(Bloomberg) -- Chinese companies are increasingly bumping up their dividend payouts, a sign that a regulatory push for higher shareholder returns is bearing fruit.  

Jilin Expressway Co. walked back on its decision — from just a week earlier — to skip dividends for 2023 after an inquiry from the Shanghai Stock Exchange. Fangda Special Steel Technology Co. also similarly reversed its decision after the bourse questioned it. 

Their quick pivots underscore how authorities are driving through a once-a-decade reform plan to revitalize a stock market languishing about 40% below its 2021 peak. Steering companies away from unnecessarily hoarding cash may prove to be a palpable selling point to investors, even as China contends with more intractable issues like the struggling economy and a property crisis.  

The Nine-Point Guideline, published by the State Council April 12, aims to promote value investing and close corporate governance loopholes that have hampered investor confidence. Regulators are also speeding up the implementation of the other recommendations.

Read: Onshore China Stocks Can Gain 20% on Beijing’s Policy: Goldman

Dawning Information Industry Co. announced on April 19 that Chinese securities regulators are investigating the chairman of the tech firm over $21 million of trades made by his wife. 

“These are examples of how it’s about rolling out a combo of moves, on top of the policy framework,” said Li Minghong, a fund manager at Beijing Yikun Asset Management LP. “The approach is to expose the companies whose actions are not up to par.”

Failing to comply with the dividends rules may be one of the easiest ways to get on the wrong side of regulators. The guideline requires firms to disclose payout plans before going public, specifies measures to boost dividends, and intends to reward companies that increase profit distribution.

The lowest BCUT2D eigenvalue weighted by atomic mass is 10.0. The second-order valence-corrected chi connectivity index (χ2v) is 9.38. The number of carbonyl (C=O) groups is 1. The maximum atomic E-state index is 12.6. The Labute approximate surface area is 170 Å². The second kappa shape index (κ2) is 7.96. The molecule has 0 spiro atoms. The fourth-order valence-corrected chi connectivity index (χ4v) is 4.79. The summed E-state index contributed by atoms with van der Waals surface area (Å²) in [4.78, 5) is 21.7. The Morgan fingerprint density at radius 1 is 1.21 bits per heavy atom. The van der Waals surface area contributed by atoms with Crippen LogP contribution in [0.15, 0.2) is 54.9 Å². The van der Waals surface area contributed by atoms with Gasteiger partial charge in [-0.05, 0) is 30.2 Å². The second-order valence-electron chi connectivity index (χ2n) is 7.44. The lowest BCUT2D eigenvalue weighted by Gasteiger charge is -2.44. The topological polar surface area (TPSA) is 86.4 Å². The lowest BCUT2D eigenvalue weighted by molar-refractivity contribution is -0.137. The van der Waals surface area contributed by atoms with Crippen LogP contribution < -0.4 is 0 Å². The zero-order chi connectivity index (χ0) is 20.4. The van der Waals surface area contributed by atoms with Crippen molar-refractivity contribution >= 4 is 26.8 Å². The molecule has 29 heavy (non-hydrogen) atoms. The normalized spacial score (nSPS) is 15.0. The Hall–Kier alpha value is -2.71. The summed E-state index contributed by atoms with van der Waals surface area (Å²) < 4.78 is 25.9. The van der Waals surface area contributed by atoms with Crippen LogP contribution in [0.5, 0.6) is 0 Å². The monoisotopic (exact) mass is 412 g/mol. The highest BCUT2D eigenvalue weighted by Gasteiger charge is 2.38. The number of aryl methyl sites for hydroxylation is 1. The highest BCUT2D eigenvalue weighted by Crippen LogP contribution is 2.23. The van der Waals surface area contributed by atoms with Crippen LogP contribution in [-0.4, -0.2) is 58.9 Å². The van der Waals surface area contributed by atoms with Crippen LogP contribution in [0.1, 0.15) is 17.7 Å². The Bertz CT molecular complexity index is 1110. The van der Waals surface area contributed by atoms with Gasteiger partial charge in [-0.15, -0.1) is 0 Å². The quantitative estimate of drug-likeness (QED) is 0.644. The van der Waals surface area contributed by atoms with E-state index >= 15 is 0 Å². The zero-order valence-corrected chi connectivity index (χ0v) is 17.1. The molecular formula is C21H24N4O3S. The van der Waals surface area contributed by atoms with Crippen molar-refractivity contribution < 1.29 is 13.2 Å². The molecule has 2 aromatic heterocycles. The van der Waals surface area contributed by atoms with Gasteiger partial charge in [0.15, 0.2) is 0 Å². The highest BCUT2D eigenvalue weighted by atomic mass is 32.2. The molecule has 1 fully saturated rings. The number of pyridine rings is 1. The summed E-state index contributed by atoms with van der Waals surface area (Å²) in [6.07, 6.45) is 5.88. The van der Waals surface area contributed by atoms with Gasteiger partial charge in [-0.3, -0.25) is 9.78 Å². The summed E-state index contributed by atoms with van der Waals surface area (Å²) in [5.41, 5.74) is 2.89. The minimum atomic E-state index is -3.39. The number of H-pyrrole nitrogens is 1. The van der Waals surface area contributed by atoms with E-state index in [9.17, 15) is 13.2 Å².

Chinese companies have been mindful of dividends as an issue of focus for regulators in recent months. Nearly half of the 203 members on the benchmark CSI 300 Index that have released their 2023 earnings increased their dividend payout ratio by more than one percentage point from the previous year, data compiled by Bloomberg show. 

For Jilin, the Shanghai exchange’s inquiry focused on why the company isn’t paying sufficient dividends despite being profitable in the past five years. In an April 18 filing, Jilin said it’ll hand out 170 million yuan ($23.5 million) to “protect investor interests and foster a positive corporate image of state-owned companies.”

Still, the payouts have done little for Jilin and Fangda. Jilin’s shares have fallen about 4.9% since the announcement. Fangda’s stock is down about 3.3% since it disclosed on April 8 that it’ll hand out 233 million yuan.

“While the policy changes will have a direct impact on the actions of listed companies, their impact on investor sentiment may be a lot more gradual, especially when the crux for the market is still a lack of fundamental drivers for economic growth,” Li said. 

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